Coming back, if the engine died at any point prior to turning into your row, would be either immediately use what momentum you had left to reach the end of any row and tie off or u-turn, get the jib up and sail back out till you found somewhere to tie off.

A good practice would be to find a buoy out there somewhere and practice slow approaches from various angles.

The idea of having ground tackle is a good one and we always have an anchor ready to throw out.

Regarding the engine, here is one more tip.

A friend had a similar symptom - Soft bulb and engine dies after a while. If he "pumped" the bulb it would become hard and the engine would run for a while and then die.

We removed the engine cover and we sw the fuel line from the tank go into a horizontally mounted in-line fuel filter. A line came out and went to the carb.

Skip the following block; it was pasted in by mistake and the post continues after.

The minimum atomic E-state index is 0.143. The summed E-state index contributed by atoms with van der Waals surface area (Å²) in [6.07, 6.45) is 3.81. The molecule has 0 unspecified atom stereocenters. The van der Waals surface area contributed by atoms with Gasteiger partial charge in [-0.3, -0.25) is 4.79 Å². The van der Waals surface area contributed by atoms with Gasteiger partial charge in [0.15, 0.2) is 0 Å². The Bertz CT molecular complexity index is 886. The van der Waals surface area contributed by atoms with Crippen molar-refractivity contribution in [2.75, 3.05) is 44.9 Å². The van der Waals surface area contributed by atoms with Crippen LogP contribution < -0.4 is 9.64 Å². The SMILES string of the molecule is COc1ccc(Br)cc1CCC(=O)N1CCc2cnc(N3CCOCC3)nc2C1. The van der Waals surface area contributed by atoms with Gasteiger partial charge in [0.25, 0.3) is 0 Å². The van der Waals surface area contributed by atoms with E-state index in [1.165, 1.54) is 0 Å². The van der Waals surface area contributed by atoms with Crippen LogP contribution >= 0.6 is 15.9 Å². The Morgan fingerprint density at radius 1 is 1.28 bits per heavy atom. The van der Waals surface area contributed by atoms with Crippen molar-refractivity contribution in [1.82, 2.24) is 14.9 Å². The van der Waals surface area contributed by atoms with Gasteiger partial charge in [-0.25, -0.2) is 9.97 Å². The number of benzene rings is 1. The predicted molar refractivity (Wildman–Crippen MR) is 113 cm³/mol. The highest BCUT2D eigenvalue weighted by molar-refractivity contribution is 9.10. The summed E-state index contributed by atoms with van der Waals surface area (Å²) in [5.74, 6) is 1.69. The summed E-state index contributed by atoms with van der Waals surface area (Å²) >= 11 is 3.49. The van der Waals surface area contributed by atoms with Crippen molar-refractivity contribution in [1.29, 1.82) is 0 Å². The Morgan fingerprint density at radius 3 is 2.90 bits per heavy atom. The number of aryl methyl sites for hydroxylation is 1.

As we watched the see through fuel filter would get air in it and eventually uncover the fuel outlet and the engine would sputter. We pumped it up and the filter would refill.

We found a fuel line crack on the inlet side of the filter and it was slowly sucking in air. We cut off a half inch of fuel line and reclamped it and the problem was solved.
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Old 08-09-2009, 10:03   #39
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Hi Sara,
I'm glad you and Himself had a great time yesterday....what cruel parents that gave him that name.

With an upwind slip like yours, you actually could sail out of it....with some practice of course. Some marinas don't allow sailing inside the marina for boats over a certain length, so look into that first.
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Old 08-09-2009, 10:19   #40
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Everyone does those "dumb" things, because hey how were you supoose to know sometimes. I went aground for 6 hours and had to call the tow first time I went out.